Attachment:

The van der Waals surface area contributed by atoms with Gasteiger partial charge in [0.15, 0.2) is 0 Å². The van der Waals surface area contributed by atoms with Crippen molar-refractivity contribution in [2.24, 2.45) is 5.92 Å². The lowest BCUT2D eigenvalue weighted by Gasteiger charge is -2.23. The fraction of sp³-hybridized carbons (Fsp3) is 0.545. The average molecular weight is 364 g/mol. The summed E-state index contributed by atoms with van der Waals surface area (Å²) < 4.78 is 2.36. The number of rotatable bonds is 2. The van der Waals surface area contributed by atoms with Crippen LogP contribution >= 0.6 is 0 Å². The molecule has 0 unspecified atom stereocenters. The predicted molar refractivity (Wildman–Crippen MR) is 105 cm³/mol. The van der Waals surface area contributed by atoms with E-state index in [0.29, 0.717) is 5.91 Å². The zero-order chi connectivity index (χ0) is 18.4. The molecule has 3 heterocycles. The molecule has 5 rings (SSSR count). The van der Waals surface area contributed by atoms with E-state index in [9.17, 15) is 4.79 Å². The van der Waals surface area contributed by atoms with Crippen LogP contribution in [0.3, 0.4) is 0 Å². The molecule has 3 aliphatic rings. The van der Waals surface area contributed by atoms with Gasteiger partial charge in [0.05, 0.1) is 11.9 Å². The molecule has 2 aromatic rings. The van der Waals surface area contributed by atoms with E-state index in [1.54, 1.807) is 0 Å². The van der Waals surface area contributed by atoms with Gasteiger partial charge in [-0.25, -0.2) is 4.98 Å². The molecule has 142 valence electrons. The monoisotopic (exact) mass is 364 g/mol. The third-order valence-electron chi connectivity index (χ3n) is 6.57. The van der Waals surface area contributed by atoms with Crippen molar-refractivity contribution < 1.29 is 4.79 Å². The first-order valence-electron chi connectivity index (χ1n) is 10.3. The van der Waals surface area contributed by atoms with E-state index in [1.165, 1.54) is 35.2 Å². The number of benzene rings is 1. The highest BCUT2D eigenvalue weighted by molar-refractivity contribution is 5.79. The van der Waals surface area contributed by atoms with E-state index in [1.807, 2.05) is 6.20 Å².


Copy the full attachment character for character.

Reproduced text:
The van der Waals surface area contributed by atoms with Gasteiger partial charge in [0.15, 0.2) is 0 Å². The van der Waals surface area contributed by atoms with Crippen molar-refractivity contribution in [2.24, 2.45) is 5.92 Å². The lowest BCUT2D eigenvalue weighted by Gasteiger charge is -2.23. The fraction of sp³-hybridized carbons (Fsp3) is 0.545. The average molecular weight is 364 g/mol. The summed E-state index contributed by atoms with van der Waals surface area (Å²) < 4.78 is 2.36. The number of rotatable bonds is 2. The van der Waals surface area contributed by atoms with Crippen LogP contribution >= 0.6 is 0 Å². The molecule has 0 unspecified atom stereocenters. The predicted molar refractivity (Wildman–Crippen MR) is 105 cm³/mol. The van der Waals surface area contributed by atoms with E-state index in [0.29, 0.717) is 5.91 Å². The zero-order chi connectivity index (χ0) is 18.4. The molecule has 3 heterocycles. The molecule has 5 rings (SSSR count). The van der Waals surface area contributed by atoms with E-state index in [9.17, 15) is 4.79 Å². The van der Waals surface area contributed by atoms with Crippen LogP contribution in [0.3, 0.4) is 0 Å². The molecule has 3 aliphatic rings. The van der Waals surface area contributed by atoms with Gasteiger partial charge in [0.05, 0.1) is 11.9 Å². The molecule has 2 aromatic rings. The van der Waals surface area contributed by atoms with E-state index in [1.54, 1.807) is 0 Å². The van der Waals surface area contributed by atoms with Gasteiger partial charge in [-0.25, -0.2) is 4.98 Å². The molecule has 142 valence electrons. The monoisotopic (exact) mass is 364 g/mol. The third-order valence-electron chi connectivity index (χ3n) is 6.57. The van der Waals surface area contributed by atoms with Crippen molar-refractivity contribution < 1.29 is 4.79 Å². The first-order valence-electron chi connectivity index (χ1n) is 10.3. The van der Waals surface area contributed by atoms with E-state index in [1.165, 1.54) is 35.2 Å². The number of benzene rings is 1. The highest BCUT2D eigenvalue weighted by molar-refractivity contribution is 5.79. The van der Waals surface area contributed by atoms with E-state index in [1.807, 2.05) is 6.20 Å².